Passing Data To Functions
Using functions without giving them anything to work with only utilizes a fraction of their true capabilities. Functions are designed to take in data, manipulate it, and return it in a changed form.
Remember in the past when you gave methods information by adding it to the parenthesis? Well, that’s how you pass data to a function. So, take a look at how this works.
def square(x): return x ** 2 numbers = [1, 2, 3, 4, 5, 6, 7, 8, 9, 10] for number in numbers: print(square(number))
There’s a lot going on there. First, in the definition of the function,
x is placed in the parenthesis. This is called a parameter. Parameters are function specific variables. Notice how
x is being used in the function without being explicitly defined elsewhere.
Then, there is the keyword
return. It specifies what the function should give out when it’s done. Because of that, it also immediately ends the function. The next bit might seem somewhat abstract. The value of the function itself is the same as what the
return statement is. So, in the example,
print() returns the value of of
x ** 2 when given
square(number) because the value of
square(number) is equal to its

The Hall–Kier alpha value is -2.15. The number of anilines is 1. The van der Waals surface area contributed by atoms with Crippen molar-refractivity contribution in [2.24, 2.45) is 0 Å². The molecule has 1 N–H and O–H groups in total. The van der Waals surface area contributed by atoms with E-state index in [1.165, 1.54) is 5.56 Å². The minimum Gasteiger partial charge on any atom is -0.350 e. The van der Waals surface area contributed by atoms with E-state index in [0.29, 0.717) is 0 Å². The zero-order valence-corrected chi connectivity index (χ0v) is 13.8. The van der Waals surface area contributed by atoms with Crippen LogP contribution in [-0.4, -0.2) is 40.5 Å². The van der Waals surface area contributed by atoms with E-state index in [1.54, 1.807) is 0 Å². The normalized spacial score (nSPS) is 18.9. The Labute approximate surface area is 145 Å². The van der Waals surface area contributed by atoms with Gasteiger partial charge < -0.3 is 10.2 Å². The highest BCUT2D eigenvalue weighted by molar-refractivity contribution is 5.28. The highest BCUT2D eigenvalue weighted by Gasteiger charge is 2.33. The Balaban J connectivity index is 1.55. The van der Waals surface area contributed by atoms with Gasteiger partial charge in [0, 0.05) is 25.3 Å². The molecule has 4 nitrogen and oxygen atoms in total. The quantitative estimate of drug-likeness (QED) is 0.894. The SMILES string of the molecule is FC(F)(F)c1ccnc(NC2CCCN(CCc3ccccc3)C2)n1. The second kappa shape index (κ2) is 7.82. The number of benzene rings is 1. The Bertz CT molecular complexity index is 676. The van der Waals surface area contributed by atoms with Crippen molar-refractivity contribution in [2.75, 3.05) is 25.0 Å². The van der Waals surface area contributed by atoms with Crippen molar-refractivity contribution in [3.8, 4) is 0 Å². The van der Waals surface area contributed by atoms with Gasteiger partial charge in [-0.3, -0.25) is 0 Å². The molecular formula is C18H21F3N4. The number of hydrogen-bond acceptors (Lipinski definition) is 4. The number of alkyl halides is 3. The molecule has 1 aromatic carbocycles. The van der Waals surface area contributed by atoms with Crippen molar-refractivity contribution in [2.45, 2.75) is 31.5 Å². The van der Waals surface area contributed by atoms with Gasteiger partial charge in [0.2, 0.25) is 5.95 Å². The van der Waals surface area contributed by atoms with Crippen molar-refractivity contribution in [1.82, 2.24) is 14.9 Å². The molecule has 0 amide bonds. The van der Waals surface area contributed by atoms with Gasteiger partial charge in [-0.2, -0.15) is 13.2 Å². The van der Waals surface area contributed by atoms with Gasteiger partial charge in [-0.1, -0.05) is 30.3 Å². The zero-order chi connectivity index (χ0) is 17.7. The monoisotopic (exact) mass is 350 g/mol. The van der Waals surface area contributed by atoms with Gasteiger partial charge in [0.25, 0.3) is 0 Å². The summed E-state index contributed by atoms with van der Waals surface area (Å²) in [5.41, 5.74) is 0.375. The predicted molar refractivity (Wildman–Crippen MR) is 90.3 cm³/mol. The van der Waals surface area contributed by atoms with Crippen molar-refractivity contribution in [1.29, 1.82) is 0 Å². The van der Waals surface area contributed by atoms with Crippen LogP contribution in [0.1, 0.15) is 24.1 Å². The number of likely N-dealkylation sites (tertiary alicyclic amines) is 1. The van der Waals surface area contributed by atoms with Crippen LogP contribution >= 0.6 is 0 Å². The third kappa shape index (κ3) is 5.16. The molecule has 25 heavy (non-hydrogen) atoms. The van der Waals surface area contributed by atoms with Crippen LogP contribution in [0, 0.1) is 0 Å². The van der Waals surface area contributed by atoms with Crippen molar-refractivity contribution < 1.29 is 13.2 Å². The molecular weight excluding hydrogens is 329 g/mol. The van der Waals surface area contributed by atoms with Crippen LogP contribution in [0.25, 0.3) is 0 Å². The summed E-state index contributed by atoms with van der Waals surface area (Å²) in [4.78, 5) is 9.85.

There is one more major thing going on there. Look at the function call. It is being passed
number. This is referred to as a function argument. Arguments are given to functions when they are called and take the place of the function parameters when they are run.
Functions can have multiple parameters and take multiple arguments. The order of the parameters corresponds directly to the order of the arguments. Make sure they match.
def multiply_numbers(x, y): return x * y print(multiply_numbers(5, 4))
It really is that simple. Just separate both the parameters and the arguments with a comma.
One final point should be made about
return. It isn’t strictly needed. If you want a function that takes in information and saves it to a variable or something along those lines, it doesn’t need to return anything.
Functions are the first step in making programming truly modular. They make your code simpler, easier to read, and more reusable. Understanding functions is key to taking your programming skills to a more professional level. Practice using functions to reuse code. Also, try combining them with loops, lists, and dictionaries to see how you can create powerful yet simple arrangements.
Table of Contents
- Python Introduction and Installation Guide
- Python Files and the Interpreter
- Experimenting With Numbers and Text In Python
- Python Variables
- Working With Number Variables In Python
- Python String Basics
- Advanced Python Strings
- Python Comments
- Python Lists
- Python List Methods
- Python Multidimensional Lists
- Python Tuples
- Python Boolean Operators
- Python If Statements
- Python While Loops
- Python For Loops
- Python Dictionaries
- Python Advanced Dictionaries
- Python Functions